Sun | Feb 18, 2018

Martin Henry | Brexit, or not?

Published:Sunday | June 19, 2016 | 12:00 AM
Martin Henry
In this June 26, 2014 file photo, British Prime Minister David Cameron (left), French President Francois Hollande and German Chancellor Angela Merkel participate in a ceremony to mark the Centenary of World War I. As Britain prepares to vote whether to leave or stay in the European Union on Thursday, June 23, goodwill between the continent and the island nation is fraying on both sides.
Leave supporters hold banners and flags as they stand on Westminster Bridge during an EU referendum campaign stunt in which a flotilla of boats supporting Leave sailed up the River Thames outside the Houses of Parliament in London Wednesday.

This Thursday, the British people go back to the polls in their second referendum in two years. Both are about unity.

On September 18, 2014, the people of Scotland voted 55.3 per cent to remain in the United Kingdom, an arrangement that has been holding since 1707. On Thursday, the vote is whether or not a united United Kingdom is to remain in the European Union (EU).

The Stay/Leave campaign has been intense, even bitter, sharply dividing the country and even political parties internally, while creating rare cross-party leadership unity for 'Remain'.

The Leave side has marginally pulled ahead in the opinion polls over the last couple of weeks. The stakes are high for Britain, for the EU, and for the rest of the world, including the Caribbean and ourselves. And horror stories of the consequences of remaining or leaving abound. One AFP news story midweek last week announced, "World stocks unravel on Brexit fears." But the fact is, nobody knows, or can know, the measure of the matter of a Brexit in advance. The history is clearer and could cast some light on the future.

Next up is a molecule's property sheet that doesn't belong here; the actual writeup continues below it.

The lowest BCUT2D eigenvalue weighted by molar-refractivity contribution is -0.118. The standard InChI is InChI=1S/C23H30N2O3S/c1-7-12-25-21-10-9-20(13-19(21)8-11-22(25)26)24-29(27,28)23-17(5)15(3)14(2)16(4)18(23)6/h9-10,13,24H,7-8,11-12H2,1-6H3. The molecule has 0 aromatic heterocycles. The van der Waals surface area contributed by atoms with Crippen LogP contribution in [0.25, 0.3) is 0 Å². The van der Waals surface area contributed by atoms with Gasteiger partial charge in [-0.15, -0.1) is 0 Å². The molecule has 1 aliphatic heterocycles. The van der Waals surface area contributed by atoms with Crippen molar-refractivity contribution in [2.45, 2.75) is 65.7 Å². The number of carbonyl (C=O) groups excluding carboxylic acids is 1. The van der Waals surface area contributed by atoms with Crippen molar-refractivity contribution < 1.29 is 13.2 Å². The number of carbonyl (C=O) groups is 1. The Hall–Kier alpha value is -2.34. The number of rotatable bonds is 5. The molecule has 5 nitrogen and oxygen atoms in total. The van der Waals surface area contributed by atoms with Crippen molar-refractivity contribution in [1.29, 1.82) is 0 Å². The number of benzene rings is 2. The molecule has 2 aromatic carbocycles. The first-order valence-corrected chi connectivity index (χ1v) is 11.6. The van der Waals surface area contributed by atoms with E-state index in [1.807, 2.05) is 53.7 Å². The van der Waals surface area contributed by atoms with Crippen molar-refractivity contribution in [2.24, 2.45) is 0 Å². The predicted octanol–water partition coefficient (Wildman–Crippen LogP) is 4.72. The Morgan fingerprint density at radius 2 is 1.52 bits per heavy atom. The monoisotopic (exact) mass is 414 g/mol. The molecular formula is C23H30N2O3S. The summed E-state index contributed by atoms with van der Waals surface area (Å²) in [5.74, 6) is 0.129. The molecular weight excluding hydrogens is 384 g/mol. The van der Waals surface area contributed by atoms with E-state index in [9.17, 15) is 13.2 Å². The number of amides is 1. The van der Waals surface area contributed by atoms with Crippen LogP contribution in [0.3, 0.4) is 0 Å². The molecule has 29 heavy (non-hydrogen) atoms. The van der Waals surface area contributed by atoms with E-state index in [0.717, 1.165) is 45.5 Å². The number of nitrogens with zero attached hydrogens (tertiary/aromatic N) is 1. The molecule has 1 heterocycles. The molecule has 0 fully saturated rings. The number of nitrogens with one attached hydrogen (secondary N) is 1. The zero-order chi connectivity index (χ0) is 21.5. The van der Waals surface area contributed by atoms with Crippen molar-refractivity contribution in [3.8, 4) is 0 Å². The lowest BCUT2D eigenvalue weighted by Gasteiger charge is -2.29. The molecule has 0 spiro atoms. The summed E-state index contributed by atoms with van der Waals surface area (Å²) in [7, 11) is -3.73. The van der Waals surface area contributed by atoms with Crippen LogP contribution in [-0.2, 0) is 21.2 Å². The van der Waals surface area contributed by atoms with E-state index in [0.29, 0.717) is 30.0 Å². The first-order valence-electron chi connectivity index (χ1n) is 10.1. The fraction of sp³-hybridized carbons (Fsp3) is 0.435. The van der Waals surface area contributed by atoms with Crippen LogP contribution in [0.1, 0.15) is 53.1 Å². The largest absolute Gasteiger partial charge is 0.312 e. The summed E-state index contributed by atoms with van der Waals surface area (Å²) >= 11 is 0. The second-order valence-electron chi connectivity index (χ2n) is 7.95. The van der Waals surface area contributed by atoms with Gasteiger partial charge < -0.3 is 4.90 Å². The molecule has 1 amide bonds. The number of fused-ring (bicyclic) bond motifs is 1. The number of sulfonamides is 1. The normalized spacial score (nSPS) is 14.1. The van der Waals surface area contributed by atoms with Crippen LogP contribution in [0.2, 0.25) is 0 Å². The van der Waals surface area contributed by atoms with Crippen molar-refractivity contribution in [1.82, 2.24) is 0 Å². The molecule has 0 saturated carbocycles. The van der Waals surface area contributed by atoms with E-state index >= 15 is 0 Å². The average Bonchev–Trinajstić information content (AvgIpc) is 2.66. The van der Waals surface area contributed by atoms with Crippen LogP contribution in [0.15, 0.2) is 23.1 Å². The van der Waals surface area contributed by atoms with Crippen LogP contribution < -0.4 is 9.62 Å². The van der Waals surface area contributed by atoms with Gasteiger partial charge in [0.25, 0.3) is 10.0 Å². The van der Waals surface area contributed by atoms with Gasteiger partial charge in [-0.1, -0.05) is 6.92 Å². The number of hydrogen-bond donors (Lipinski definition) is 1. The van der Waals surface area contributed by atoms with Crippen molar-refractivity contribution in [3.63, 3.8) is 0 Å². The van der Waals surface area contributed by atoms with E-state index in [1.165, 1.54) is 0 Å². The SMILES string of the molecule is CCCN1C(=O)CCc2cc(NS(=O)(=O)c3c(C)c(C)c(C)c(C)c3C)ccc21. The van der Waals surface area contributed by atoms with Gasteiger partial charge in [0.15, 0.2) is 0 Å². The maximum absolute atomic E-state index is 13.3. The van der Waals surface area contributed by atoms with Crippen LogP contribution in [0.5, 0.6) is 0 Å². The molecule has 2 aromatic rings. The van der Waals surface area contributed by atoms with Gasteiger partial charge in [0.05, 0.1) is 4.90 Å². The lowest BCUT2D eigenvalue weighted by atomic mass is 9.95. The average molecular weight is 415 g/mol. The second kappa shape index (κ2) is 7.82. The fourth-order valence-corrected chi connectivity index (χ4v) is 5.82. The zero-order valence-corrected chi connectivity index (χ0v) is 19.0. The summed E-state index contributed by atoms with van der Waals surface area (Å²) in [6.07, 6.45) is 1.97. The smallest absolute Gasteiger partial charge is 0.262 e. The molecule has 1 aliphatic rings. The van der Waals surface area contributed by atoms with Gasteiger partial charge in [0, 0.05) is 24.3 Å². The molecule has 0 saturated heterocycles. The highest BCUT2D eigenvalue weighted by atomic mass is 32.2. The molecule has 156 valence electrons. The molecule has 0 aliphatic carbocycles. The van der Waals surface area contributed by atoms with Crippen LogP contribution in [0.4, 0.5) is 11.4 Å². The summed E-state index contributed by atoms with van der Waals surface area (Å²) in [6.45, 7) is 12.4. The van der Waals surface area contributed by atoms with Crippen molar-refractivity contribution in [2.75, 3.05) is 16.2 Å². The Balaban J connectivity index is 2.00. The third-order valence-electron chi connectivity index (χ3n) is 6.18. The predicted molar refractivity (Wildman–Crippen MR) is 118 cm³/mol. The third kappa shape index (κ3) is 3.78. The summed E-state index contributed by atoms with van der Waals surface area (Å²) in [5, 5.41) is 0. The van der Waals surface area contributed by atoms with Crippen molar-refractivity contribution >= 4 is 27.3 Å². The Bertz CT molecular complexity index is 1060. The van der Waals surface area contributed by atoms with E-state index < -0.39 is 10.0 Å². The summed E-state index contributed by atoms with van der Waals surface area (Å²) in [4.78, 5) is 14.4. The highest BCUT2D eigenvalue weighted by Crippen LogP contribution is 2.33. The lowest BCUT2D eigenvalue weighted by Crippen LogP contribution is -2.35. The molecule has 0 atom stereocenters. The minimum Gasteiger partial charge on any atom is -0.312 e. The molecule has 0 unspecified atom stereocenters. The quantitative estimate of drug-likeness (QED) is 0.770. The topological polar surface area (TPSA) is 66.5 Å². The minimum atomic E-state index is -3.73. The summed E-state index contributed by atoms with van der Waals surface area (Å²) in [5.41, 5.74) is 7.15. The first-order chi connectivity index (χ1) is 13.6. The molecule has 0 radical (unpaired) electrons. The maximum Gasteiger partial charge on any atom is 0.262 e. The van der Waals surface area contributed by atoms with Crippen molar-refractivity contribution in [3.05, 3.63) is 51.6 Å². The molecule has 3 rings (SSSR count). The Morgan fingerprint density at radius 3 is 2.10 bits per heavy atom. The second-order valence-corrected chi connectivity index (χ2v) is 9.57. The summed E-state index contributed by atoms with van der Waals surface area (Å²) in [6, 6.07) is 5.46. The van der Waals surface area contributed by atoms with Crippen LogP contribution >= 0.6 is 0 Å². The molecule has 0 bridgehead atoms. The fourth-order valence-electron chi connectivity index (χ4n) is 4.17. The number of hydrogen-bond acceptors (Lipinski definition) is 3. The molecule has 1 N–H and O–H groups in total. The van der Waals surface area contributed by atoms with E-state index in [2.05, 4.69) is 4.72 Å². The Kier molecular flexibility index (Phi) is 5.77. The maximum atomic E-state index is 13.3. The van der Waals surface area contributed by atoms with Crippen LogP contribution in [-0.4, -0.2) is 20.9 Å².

Boris Johnson, Conservative MP, a former mayor of London, and a substantial historian and classical scholar who is a top leader of the Leave campaign, has drawn a lot of fire for saying the EU is pursuing a similar goal to Hitler in trying to create a powerful superstate. Johnson was speaking in an interview with the Leave-backing newspaper The Telegraph carried in the May 15 Sunday edition. The Sun, Britain's top readership newspaper, endorsed exit in its June 14, 'BeLeave in Britain' edition with a front-page editorial.



In his Telegraph interview, Boris Johnson said that while bureaucrats in Brussels are using different methods from the Nazi leader, they share the aim of unifying Europe under one authority. Napoleon, Hitler and various other people, he said, had tried this out and it all ended tragically. The past 2,000 years of European history, he said, have been characterised by repeated attempts to unify Europe under a single government in order to recover the continent's lost 'golden age' under the Romans.

Mr Johnson is particularly hostile to German dominance in the EU. The sort of tension that has led to European wars in the past. The disastrous failures of the EU have fuelled tensions among member states and allowed Germany to grow in power, take over the Italian economy and destroy Greece, he asserts.

The euro, which Britain has refused to be a part of, has become a means by which superior German productivity is able to gain an absolutely unbeatable advantage over the whole Eurozone, he argues. Official EU statistics, the Telegraph inserts, are showing that over the last decade, the value of British exports of goods to the EU has fallen by 18 per cent, with only Luxembourg falling lower, while German exports within the Union has jumped by 78.9 per cent.

Historian Johnson is fundamentally right about the history of European unification before the EU. Since the dissolution of the Roman Empire in the fifth century, many attempts have been made to recreate a united Europe - all by force of arms - before the EU. As Boris Johnson puts it, "But, fundamentally, what is lacking is the eternal problem, which is that there is no underlying loyalty to the idea of Europe."